FIG. 6 depicts an exemplary data display 110 as seen through objective module 96. As shown, the data display may include a plurality of indicators 112 including an elevation indicator 114, a range indicator 116, a windage indicator 118, a reticle brightness indicator 120, a shots fired indicator 122, a latitude indicator 124, a longitude indicator 126, an altitude indicator 128, a compass indicator 130 and a power/magnification indicator 132. Typically, these indicators are arranged around the cross hairs display 133 so as not to distract the user or obstruct the user's view of the target. However, as will be appreciated, the location and appearance of the indicators shown in FIG. 6 is meant to be exemplary and non-limiting and any other suitable arrangement is contemplated by the present invention.
Returning to FIG. 5, the present invention also provides for an eyepiece module 100. Eyepiece module 100 attaches to the body module and provide users with features, options and capabilities whenever they are needed. As with the objective module, the eyepiece module may be sold with the body module and the other modules, but may also be sold or updated independently from the body module. The eyepiece module may be designed so that, when properly attached to the body module, its control wires and displays are electrically linked to the control module via a connecting harness, either directly, through the body module, or through the objective module.
As above, at the time of manufacture, the serial number for the eyepiece module and its date of manufacture may be stored in a read only memory chip 31 c that is in the eyepiece module. The eyepiece module may include night vision, electronic magnification, range finding, and capture of images capabilities. The eyepiece may be designed to allow for attachment of filters 102. The eyepieces and body module are designed such that multiple different eyepieces may be interchangeably attached to a single body module.
As stated above, the present invention may include a test module 104. The test module may be used by the user, manufacturer, retail stores, or others. The test module may plug directly into a port on the exterior of the control module. The test module may have one or more pre-programmed test sequences that can be run for each scope model, or for specific modules and module combinations. During the tests, all of the electrically controlled scope adjustments may be run through their full range of settings, and are then returned to the original (user's) settings. In one embodiment, the person doing the testing may look through the scope to verify proper operation of the adjustment motors (in the body module), individual displays, and other features/options/capabilities.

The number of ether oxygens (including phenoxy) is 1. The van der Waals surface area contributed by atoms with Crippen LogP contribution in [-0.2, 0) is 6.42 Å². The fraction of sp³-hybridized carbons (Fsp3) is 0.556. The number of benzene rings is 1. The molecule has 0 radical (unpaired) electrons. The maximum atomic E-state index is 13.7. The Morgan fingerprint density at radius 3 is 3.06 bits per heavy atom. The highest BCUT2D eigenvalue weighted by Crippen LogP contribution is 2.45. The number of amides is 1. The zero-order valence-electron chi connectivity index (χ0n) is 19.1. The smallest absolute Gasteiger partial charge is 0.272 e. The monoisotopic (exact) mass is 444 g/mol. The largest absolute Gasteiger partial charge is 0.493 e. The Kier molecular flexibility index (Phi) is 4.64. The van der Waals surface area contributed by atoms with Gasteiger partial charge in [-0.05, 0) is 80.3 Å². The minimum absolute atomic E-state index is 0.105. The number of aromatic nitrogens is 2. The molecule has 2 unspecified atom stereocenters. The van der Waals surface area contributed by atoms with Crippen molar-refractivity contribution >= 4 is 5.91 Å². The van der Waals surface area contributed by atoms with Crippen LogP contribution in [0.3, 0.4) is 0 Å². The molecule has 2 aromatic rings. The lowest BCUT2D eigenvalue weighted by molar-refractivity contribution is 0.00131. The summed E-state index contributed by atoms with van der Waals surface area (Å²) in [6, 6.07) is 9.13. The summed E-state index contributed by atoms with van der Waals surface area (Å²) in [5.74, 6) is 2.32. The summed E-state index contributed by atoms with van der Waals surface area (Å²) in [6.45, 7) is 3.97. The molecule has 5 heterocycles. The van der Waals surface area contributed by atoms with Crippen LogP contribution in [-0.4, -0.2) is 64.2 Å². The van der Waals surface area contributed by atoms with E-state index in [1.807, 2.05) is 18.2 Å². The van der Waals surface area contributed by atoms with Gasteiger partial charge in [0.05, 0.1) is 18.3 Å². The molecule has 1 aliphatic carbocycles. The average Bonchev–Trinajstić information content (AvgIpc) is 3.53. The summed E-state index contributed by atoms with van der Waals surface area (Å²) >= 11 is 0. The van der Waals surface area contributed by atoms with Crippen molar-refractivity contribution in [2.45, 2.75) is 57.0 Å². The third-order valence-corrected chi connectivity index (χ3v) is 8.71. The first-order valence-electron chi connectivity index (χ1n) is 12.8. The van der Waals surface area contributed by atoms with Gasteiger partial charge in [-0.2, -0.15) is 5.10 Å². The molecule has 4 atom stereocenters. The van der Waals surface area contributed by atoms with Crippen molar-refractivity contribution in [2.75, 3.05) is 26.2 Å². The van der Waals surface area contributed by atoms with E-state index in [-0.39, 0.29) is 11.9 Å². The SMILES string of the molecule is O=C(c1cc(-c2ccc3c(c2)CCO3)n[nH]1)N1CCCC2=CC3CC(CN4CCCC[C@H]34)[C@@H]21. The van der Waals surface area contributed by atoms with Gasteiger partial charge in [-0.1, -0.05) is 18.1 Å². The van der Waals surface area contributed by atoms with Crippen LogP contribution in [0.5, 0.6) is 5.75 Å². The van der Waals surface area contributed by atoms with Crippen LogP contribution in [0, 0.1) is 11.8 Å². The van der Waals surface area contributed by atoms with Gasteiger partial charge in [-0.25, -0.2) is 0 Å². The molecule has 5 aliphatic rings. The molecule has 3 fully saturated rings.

Alternatively, the test module may link directly to an external computer. The external computer may include a library of test sequences that can be run for each scope model, or for specific modules and module combinations. It is contemplated that these tests may be made available to purchasers of test modules through external data storage devices such as floppy disks or CD-ROMs.
The test module may also perform tests on the control module, check the batteries, and verify correct functioning of the switches, the battery indicators, and other features. The test module may recharge the batteries in the control module, if necessary. The test module may connect to a printer for a hard copy printout that can be given to the owner of the scope. The test module may save test information by body module and module serial number(s), and retrieve product use information from control module memory chips. Data from product tests, and product use information, may be transmitted, as needed, from the test module to the product manufacturer for later analysis.
FIG. 7 is a schematic diagram of depicting one embodiment of test module 104. As shown, test module 104 includes a power supply 134 connected to a processor 136. Processor 136 is linked to memory 138. In addition, processor 136 may be linked to control module 16, for example via connecting harness 106, as shown in FIG. 2. Moreover, processor 136 may be linked to an external computer 140, in order to engage in various testing procedures, as described above.